Ubuntu 16.04 just dropped, and with it, a new security feature known as Snaps, which is supposed to simplify the secure development process. Canonical touts Snaps as the best way to keep desktop applications from stealing data, but according to Linux expert Matthew Garret, that’s simply not the case.
Linux users have always touted the security of their endpoints as being more robust than their Windows equivalents. This claim makes a certain amount of sense, on the face of it. As Linux is a minority platform, garden-variety attackers will tend to go after the larger Windows install base. Even if there’s malware targeted at Linux users, the operating system is quite diverse—what works on Gentoo might not work on Debian, for example. Linux security architecture is also somewhat better: users aren’t given default admin privileges, which means that viruses aren’t either. Lastly, a large open-source community makes for fast patches, in theory.
In practice, the idea of Linux security has taken some hard hits in recent years. In late 2014, researchers discovered that malware known as Turla, distributed by an APT group linked to the Russian government, had been infecting Linux systems. This malicious software relied on an open-source backdoor and allowed attackers to input commands and snoop on network traffic. Importantly, no root access was required for the virus to function.
Earlier that same year, a nearly twenty-year-old vulnerability was discovered in a Linux subsystem known as bash. This bug, known as “Shellshock,” specifically affected Linux Ubuntu systems, potentially allowing attackers to execute arbitrary code on users’ devices. Although patches were quickly released, these fixes did not propagate quickly through the Linux ecosystem—four months after it was uncovered, almost 150,000 attempted breaches were linked to the exploitation of the Shellshock bug.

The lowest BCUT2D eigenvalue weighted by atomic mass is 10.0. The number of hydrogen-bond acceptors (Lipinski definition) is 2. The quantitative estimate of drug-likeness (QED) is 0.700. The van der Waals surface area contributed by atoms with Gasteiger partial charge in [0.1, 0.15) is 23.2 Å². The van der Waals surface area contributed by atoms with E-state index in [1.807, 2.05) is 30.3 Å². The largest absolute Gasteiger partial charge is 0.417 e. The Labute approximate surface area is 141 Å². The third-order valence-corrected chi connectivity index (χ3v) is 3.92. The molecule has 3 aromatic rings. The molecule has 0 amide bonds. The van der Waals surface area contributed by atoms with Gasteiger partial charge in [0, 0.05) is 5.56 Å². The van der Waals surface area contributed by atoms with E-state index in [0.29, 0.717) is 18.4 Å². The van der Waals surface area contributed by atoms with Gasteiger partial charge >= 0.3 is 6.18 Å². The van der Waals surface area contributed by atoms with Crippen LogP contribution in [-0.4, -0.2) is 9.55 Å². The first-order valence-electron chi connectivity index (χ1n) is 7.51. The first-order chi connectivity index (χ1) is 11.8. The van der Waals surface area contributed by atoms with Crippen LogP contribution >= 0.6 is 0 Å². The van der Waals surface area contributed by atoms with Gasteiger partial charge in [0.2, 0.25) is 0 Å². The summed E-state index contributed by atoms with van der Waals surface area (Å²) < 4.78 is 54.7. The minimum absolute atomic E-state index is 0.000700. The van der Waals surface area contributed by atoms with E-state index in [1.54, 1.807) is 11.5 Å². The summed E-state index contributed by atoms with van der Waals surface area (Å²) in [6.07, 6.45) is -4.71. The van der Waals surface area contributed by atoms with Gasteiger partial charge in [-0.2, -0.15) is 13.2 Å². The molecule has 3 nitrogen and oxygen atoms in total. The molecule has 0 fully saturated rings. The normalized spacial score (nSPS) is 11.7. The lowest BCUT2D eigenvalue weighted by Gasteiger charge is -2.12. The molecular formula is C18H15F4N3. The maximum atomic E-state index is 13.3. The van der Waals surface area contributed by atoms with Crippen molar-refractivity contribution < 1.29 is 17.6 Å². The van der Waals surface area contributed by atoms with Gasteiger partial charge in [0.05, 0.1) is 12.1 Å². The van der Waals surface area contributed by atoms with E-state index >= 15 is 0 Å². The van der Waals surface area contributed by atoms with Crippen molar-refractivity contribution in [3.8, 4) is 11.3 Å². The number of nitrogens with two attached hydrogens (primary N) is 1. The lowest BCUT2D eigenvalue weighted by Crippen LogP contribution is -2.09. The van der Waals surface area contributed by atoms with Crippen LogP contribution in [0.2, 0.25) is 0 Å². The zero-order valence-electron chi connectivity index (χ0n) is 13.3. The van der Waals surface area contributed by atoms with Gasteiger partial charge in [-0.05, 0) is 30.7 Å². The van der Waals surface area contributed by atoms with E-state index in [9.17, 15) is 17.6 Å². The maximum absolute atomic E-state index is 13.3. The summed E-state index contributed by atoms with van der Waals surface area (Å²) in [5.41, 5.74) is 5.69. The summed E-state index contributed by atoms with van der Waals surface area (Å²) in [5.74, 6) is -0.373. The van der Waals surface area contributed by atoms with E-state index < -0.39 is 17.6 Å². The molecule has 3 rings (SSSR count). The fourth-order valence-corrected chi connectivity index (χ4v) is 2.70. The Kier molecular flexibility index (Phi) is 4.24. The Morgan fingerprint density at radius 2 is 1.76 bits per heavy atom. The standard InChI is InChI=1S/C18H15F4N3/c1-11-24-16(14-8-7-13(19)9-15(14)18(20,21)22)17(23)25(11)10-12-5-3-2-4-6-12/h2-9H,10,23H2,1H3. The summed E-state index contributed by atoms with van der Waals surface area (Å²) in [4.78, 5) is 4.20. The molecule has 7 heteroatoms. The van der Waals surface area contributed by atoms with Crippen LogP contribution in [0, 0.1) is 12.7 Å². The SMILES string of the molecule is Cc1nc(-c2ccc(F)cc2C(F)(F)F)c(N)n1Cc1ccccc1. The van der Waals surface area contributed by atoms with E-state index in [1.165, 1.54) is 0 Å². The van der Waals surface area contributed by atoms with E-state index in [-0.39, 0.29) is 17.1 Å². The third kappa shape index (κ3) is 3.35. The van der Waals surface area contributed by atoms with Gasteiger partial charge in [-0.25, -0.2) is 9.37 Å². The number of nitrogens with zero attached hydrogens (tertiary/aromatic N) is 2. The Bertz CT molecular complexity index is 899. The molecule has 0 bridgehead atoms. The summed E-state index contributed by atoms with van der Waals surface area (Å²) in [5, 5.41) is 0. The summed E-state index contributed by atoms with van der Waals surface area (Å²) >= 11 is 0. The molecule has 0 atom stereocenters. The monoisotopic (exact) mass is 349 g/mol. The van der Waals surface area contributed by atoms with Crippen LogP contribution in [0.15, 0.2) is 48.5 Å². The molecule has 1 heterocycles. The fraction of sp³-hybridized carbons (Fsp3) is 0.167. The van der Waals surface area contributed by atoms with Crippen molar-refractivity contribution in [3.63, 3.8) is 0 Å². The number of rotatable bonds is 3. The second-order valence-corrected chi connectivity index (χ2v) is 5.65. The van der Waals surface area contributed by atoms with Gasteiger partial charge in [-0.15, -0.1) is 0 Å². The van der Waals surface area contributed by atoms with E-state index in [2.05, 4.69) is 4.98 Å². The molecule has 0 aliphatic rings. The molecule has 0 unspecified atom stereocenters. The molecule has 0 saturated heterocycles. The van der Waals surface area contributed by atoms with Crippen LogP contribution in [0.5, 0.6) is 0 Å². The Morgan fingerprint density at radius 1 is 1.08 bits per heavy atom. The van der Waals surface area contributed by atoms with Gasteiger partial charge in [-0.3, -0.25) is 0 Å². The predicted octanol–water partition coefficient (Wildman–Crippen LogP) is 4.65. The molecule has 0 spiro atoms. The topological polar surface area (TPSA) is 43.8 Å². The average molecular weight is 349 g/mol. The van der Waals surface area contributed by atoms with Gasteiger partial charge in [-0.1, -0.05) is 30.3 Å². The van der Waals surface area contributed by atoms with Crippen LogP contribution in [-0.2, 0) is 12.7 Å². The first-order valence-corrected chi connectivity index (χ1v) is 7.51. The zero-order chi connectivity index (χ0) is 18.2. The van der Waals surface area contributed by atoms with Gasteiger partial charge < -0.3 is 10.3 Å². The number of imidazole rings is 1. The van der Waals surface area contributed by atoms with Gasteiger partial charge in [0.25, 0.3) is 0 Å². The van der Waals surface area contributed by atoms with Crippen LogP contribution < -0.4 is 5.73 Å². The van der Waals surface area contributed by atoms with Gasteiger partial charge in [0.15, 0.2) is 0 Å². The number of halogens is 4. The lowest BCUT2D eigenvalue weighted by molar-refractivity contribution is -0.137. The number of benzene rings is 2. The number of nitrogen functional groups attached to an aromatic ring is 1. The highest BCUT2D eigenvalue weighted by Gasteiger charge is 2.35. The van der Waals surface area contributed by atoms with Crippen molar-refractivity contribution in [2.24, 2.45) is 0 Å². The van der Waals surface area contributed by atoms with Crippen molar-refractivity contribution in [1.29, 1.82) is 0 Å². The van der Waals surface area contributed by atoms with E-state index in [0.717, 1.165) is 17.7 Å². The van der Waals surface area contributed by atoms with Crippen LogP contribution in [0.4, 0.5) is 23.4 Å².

In order to address these issues, Canonical, the makers of Ubuntu, have responded by incorporating a security feature known as Snaps into the latest release of their operating system. Snaps represent a new kind of package format—basically a miniature sandbox in which an application runs itself. These sandboxes are kept separate from other parts of your phone, tablet, or server, and prevent applications from leaking data in unexpected ways. Desktop users may encounter problems.
Unlike servers and mobile devices, which run on newer versions of Ubuntu’s window system, the Ubuntu desktop package runs on an older system known as X11. X11 doesn’t limit the permissions of other applications in the way that newer systems do—and that’s what Linux expert Matthew Garret says is problematic.
Using Snap, Garret was easily able to assemble malware that contained a keystroke logger designed to steal Facebook passwords. An attacker could easily build similar malicious apps designed steal SSH keys, for example, which would allow them to spoof websites or initiate a man-in-the-middle attack.
This goes to show that even operating systems that are thought of as being secure by their very nature still contain inherent vulnerabilities. Moreover, although the secure development process aims to fix flaws that are baked into applications, every new and improved app still has dependencies on older apps that may remain vulnerable. Even if it’s developed with the best intentions, every piece of software ever written has a vulnerability with your name on it.
In order to truly protect your endpoints, security professionals need to invest in software that can detect threats based on how a piece of software behaves. Even apparently invulnerable software can still leak data to attackers, and the process of identifying bugs and applying patches is too slow to be practical. Sentinel One offers a behavioral detection platform that promises to catch vulnerable software as soon as an attacker tries to exploit it—to learn more, schedule a demo today.